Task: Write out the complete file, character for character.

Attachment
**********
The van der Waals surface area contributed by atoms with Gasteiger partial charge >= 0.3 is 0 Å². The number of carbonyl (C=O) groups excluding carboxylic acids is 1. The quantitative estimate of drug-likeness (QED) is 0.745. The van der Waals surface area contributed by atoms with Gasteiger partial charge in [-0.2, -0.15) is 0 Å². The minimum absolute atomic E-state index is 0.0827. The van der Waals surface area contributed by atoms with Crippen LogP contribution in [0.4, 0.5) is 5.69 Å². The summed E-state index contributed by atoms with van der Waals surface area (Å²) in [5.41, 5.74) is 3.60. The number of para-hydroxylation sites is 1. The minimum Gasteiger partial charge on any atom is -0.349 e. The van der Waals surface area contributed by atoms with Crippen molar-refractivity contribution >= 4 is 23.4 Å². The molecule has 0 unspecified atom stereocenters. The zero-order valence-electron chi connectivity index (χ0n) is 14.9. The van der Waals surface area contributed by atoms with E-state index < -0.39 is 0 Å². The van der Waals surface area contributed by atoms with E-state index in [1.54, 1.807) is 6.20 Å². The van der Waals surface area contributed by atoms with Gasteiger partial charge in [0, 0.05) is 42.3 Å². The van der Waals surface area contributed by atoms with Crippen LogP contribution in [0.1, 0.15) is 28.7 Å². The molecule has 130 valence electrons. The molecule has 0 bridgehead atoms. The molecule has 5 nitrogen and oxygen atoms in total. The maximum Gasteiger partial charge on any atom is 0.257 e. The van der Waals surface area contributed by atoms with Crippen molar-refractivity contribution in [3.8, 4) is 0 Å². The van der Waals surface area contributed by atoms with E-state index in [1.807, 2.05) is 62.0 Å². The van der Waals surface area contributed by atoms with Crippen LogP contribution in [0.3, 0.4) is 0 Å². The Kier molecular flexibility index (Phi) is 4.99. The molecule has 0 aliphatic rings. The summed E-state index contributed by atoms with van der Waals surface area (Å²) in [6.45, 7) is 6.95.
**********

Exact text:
The van der Waals surface area contributed by atoms with Gasteiger partial charge >= 0.3 is 0 Å². The number of carbonyl (C=O) groups excluding carboxylic acids is 1. The quantitative estimate of drug-likeness (QED) is 0.745. The van der Waals surface area contributed by atoms with Gasteiger partial charge in [-0.2, -0.15) is 0 Å². The minimum absolute atomic E-state index is 0.0827. The van der Waals surface area contributed by atoms with Crippen LogP contribution in [0.4, 0.5) is 5.69 Å². The summed E-state index contributed by atoms with van der Waals surface area (Å²) in [5.41, 5.74) is 3.60. The number of para-hydroxylation sites is 1. The minimum Gasteiger partial charge on any atom is -0.349 e. The van der Waals surface area contributed by atoms with Crippen molar-refractivity contribution >= 4 is 23.4 Å². The molecule has 0 unspecified atom stereocenters. The zero-order valence-electron chi connectivity index (χ0n) is 14.9. The van der Waals surface area contributed by atoms with E-state index < -0.39 is 0 Å². The van der Waals surface area contributed by atoms with E-state index in [1.54, 1.807) is 6.20 Å². The van der Waals surface area contributed by atoms with Gasteiger partial charge in [0, 0.05) is 42.3 Å². The van der Waals surface area contributed by atoms with Crippen LogP contribution in [0.1, 0.15) is 28.7 Å². The molecule has 130 valence electrons. The molecule has 0 bridgehead atoms. The molecule has 5 nitrogen and oxygen atoms in total. The maximum Gasteiger partial charge on any atom is 0.257 e. The van der Waals surface area contributed by atoms with Crippen molar-refractivity contribution in [3.8, 4) is 0 Å². The van der Waals surface area contributed by atoms with E-state index in [1.807, 2.05) is 62.0 Å². The van der Waals surface area contributed by atoms with Crippen LogP contribution in [0.3, 0.4) is 0 Å². The Kier molecular flexibility index (Phi) is 4.99. The molecule has 0 aliphatic rings. The summed E-state index contributed by atoms with van der Waals surface area (Å²) in [6.45, 7) is 6.95.